As I recall, to avoid having Soviet missiles within 90 miles of Florida, President John F. Kennedy triggered the Cuban missile crisis by threatening to board Soviet vessels carrying nuclear-tipped missiles to Cuba. Then, he avoided disaster by agreeing to give up our missiles in Turkey in exchange for the Soviets not putting their missiles in Cuba. But just a few years later, Soviet submarines with nuclear-tipped missiles were off all our coasts. Yet, the roof did not fall in.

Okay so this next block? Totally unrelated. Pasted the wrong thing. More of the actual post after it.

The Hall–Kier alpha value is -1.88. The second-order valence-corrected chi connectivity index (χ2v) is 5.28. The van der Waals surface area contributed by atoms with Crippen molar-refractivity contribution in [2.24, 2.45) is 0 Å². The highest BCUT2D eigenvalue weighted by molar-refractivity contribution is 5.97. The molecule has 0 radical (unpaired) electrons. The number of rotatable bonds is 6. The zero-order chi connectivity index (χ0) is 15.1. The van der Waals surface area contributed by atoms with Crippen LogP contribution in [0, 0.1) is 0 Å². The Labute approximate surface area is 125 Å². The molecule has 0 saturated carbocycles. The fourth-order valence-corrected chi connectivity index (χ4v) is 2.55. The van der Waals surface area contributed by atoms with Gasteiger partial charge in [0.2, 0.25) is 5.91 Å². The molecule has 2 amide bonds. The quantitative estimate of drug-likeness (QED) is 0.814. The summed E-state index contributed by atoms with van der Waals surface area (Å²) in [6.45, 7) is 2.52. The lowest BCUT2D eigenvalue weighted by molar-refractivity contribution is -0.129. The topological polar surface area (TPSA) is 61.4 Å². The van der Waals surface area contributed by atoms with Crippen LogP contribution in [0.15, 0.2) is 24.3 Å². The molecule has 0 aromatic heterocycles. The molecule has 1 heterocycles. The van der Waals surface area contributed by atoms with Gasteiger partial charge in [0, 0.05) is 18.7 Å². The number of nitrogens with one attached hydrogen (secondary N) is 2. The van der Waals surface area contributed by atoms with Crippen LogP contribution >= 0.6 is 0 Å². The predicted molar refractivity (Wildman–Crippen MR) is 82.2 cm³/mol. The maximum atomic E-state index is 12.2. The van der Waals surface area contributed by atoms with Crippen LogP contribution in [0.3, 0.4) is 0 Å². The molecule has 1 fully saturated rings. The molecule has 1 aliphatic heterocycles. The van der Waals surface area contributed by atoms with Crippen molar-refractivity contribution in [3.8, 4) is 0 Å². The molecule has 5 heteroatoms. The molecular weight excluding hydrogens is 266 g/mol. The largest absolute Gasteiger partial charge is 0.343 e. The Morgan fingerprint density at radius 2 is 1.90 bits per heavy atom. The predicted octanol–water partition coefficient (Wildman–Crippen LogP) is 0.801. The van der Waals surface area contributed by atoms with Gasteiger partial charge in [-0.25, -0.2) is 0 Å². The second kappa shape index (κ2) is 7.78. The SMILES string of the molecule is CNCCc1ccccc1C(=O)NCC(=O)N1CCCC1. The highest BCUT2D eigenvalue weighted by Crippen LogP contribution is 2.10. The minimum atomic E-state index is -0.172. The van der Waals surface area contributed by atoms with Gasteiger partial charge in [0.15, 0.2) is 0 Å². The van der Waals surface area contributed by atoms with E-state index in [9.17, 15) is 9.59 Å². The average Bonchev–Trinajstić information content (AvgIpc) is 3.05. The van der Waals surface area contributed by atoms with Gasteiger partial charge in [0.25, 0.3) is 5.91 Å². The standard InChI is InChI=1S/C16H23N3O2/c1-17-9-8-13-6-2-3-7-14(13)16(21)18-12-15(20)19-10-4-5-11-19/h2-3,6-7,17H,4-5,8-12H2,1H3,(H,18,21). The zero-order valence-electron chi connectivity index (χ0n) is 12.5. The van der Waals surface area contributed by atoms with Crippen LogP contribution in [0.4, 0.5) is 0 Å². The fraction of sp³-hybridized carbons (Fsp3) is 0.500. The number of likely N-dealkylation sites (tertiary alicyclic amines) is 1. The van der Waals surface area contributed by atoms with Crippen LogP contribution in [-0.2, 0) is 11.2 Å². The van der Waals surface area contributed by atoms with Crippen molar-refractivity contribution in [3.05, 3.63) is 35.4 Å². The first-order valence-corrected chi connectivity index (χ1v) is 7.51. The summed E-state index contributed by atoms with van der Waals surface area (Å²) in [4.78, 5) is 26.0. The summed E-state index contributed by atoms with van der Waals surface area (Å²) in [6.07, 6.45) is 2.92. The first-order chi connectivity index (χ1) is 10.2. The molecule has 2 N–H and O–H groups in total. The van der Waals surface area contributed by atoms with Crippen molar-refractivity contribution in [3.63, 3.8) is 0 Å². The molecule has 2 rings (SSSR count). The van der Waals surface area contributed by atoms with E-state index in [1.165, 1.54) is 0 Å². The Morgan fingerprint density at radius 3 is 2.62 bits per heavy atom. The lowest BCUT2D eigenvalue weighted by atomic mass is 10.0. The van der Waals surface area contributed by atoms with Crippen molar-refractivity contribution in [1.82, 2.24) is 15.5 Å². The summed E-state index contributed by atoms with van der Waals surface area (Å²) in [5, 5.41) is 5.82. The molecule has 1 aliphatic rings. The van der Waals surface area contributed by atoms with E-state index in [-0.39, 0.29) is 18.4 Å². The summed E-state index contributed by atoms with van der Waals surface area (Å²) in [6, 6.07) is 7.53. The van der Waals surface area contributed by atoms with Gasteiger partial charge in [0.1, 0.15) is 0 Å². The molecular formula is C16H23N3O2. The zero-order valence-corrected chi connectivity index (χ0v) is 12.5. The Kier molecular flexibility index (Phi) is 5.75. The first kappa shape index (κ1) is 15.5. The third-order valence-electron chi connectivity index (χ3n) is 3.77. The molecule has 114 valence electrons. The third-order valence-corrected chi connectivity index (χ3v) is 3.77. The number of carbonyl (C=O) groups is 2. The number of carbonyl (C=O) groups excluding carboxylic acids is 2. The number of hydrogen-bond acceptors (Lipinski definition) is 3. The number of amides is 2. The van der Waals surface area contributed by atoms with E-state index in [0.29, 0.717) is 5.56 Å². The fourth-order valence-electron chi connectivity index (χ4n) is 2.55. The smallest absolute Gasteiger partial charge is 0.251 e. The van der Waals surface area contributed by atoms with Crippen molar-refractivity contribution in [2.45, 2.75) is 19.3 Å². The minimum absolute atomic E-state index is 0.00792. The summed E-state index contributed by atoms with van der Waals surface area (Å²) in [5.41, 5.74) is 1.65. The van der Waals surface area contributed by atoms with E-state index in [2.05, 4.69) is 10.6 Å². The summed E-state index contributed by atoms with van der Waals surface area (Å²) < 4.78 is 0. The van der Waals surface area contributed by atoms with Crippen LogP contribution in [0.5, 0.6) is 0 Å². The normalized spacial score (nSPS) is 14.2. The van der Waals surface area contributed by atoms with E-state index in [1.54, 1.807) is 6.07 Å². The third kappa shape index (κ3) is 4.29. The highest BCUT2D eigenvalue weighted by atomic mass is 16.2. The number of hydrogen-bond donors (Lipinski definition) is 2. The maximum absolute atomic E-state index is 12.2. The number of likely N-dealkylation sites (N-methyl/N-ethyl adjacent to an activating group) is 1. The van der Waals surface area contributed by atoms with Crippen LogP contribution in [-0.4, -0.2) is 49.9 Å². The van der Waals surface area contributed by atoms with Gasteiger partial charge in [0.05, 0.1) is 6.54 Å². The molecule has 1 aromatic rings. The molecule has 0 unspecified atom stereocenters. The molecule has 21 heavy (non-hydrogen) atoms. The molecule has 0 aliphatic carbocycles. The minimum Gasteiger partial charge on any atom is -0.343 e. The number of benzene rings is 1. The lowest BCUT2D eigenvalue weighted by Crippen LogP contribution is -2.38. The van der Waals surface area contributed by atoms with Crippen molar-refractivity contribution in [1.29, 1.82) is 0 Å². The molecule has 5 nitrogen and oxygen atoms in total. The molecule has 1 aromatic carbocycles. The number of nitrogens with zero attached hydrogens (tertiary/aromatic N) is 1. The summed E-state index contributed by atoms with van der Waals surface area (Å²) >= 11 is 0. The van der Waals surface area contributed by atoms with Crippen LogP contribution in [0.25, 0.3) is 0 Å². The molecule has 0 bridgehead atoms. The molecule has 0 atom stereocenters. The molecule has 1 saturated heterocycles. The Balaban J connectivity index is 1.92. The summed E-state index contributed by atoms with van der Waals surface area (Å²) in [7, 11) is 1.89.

So, Kennedy won a temporary reprieve from having missiles near one U.S. coast by permanently giving up our right to base nuclear missiles in Turkey. Is running such a huge risk for such a paltry result really a sign of “extraordinary diplomacy”?

David Karro, Falls Church